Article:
|System: Wii, PS2, X360, PS3, DS||Review Rating Legend|
|Dev: Yuke's Media Creations||1.0 - 1.9 = Avoid||4.0 - 4.4 = Great|
|Pub: THQ||2.0 - 2.4 = Poor||4.5 - 4.9 = Must Buy|
|Release: Oct. 19, 2009||2.5 - 2.9 = Average||5.0 = The Best|
|Players: 1-4||3.0 - 3.4 = Fair|
|ESRB Rating: Teen||3.5 - 3.9 = Good|
Unfortunately, Wii owners will have to deal with a few unique frustrations, as some of the button mapping is less than ideal. In order to dodge, you'll have to press both the Z and C buttons while moving the analog stick on the Nunchuk. It's almost impossible to pull off with any level of consistency or comfort. Additionally, though we normally find Wii waggle to be an unwelcome addition to most games, it's a mechanic that would have been preferable to some of the jerky commands you'll have to execute with the analog stick.
If you're tenacious enough to tackle the game's story editor, there's an impressive toolset here for fans to create their own brand of wrestling silliness. Again, though, the interface for content creation isn't entirely user-friendly, and a fairly steep learning curve means the tools will likely end up being a meaningless novelty for most folks who purchase the game.
You can, of course, create your own Superstars or Divas using a variety of customization tools, but the real booty lies in your ability to tweak actual gameplay. A complex yet fairly powerful editor will allow you to create your very own finishers, and you can even tweak the myriad move-sets contained in SmackDown vs. Raw's arsenal of brutality. Creating custom entrances for your flamboyant wrestlers is another nice touch, and if you don't mind going slow with the game, you'll definitely get your money's worth out of this year's WWE package.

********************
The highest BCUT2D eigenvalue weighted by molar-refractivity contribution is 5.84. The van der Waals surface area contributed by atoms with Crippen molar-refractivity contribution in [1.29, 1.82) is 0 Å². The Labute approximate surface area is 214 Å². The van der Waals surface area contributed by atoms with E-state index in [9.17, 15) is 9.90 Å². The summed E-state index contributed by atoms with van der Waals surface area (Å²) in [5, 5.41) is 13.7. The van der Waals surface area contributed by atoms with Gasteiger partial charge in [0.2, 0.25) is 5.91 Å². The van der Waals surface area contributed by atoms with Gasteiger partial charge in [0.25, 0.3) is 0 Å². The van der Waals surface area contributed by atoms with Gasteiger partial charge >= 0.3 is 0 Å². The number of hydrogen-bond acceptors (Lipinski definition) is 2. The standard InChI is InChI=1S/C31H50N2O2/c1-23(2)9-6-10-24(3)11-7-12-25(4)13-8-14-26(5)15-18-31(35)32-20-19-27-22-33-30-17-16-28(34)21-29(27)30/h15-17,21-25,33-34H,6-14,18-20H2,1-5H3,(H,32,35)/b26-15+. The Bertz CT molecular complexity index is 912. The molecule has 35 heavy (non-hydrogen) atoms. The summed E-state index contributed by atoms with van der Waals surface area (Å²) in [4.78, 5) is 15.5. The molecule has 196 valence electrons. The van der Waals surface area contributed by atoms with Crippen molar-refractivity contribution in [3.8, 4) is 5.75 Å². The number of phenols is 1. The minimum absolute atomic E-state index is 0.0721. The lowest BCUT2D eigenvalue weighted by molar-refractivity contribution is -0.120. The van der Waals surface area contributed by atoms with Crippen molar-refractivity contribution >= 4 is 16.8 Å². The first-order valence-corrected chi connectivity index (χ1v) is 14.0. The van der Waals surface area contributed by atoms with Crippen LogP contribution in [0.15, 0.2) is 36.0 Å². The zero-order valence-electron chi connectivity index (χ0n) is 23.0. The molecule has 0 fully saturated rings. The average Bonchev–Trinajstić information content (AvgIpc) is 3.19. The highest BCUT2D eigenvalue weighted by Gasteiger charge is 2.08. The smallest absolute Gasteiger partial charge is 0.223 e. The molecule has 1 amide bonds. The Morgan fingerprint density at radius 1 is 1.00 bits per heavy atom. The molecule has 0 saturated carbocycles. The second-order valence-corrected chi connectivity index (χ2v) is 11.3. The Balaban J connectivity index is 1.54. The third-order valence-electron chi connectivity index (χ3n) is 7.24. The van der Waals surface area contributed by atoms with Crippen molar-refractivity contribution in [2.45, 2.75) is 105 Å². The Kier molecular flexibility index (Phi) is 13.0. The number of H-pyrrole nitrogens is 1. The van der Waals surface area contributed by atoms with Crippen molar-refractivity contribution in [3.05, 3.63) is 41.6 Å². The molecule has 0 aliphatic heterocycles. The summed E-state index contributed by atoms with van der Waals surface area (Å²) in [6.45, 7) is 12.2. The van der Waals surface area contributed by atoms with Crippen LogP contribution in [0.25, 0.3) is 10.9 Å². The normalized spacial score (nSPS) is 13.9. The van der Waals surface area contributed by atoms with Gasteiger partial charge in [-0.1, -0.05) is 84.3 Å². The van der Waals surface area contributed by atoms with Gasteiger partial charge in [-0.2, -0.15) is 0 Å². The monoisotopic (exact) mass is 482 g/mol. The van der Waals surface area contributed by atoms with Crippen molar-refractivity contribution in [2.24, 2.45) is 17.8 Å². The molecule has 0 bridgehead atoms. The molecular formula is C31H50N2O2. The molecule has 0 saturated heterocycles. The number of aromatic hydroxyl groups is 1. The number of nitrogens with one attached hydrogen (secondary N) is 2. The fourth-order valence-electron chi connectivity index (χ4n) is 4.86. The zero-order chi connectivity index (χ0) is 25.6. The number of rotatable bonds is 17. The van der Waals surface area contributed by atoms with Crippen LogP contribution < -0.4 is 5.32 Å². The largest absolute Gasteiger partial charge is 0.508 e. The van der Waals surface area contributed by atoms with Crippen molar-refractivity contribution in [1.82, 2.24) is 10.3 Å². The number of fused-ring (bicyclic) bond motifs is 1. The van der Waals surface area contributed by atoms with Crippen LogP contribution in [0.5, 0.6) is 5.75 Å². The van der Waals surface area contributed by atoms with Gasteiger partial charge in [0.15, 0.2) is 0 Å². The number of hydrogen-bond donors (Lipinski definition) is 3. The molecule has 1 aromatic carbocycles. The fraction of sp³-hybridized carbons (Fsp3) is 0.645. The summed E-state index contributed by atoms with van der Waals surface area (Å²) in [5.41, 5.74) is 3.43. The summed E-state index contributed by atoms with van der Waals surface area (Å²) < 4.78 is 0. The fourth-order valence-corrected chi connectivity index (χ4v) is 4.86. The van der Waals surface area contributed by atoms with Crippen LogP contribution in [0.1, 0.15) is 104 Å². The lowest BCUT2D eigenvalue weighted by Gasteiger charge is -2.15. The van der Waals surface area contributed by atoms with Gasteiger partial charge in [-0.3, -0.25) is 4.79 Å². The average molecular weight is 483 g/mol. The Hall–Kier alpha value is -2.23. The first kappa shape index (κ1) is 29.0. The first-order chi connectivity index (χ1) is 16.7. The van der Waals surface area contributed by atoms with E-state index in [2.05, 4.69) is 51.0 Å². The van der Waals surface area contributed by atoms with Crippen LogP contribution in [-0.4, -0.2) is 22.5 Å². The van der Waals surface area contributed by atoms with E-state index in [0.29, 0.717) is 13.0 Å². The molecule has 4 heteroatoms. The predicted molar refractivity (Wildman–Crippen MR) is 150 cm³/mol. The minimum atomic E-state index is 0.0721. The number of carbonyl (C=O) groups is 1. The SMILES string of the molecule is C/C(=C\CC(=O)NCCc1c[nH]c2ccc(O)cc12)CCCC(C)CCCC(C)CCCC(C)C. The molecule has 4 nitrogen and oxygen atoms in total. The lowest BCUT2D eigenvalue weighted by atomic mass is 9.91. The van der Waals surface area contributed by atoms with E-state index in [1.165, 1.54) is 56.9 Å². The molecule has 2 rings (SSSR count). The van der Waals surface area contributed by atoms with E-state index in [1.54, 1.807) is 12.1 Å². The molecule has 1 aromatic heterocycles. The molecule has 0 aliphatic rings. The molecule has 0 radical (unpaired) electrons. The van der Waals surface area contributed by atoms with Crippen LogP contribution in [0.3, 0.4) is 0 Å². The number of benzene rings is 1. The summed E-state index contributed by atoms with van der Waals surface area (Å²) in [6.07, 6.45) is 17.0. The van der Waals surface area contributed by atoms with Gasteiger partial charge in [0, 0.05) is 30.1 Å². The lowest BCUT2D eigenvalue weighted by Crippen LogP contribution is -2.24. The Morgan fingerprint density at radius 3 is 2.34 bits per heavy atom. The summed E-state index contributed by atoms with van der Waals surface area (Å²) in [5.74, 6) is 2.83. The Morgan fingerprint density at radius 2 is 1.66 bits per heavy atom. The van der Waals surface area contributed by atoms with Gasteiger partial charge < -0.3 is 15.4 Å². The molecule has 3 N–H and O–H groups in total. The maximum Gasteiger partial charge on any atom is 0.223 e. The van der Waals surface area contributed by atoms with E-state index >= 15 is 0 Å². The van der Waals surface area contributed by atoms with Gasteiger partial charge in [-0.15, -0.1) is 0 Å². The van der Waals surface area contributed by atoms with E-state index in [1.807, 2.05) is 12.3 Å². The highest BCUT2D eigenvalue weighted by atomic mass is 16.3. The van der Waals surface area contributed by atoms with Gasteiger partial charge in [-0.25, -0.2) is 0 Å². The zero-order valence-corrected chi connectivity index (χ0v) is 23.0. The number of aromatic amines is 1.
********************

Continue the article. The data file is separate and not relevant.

The presentation for SmackDown vs. Raw 2010 is rock solid, but don't look too closely behind the curtain. The models for the wrestlers look really good - lots of muscle definition and shiny skin - but the hair still looks stiff and jagged. Animations aren't life-like per se, but the overall Wrestlemania feel comes across really well. One of the more impressive elements of the game's visuals has to do with the individual character models for audiences. Rather than slap a mat of blinking lights designed to scarcely represent a crowd, there are hundreds of individual audience members that animate in concert to create the illusion of a live wrestling event. However, when the camera pans in close, the crowd members are a blurry mess of textures, and you'll see model duplicates herded together pulling off the exact same animations.
The audio is a bit of a mixed bag. The music is a fitting collection of gaudy heavy metal, though the sound effects don't bring a whole lot of impact to the experience. There's a good bit of voice work, and it, too, fits well within the context of these characters' misadventures. Announcers do a fine job of commentating on what the wrestlers are doing in real time, though it's all canned reactions. The main issue with the audio, though, is that certain components drop in and out at various times throughout events. This mainly occurs during entrances before a match, but it definitely takes something away from the over-the-top performances the game aims to pull off.
WWE SmackDown vs. Raw 2010 isn't a revolution for the series, but it is a hefty package comprised of solid parts. Issues with the lock-on system and collision detection are fundamental faults that, at this point in the series, should have been rectified pre-release. The game also does precious little to instruct players on the basics, and wrestling fans new to the franchise might throw up their arms in frustration. For those who can get beyond the game's shortcomings, however, there's some real value to be enjoyed here.
CCC Freelance Writer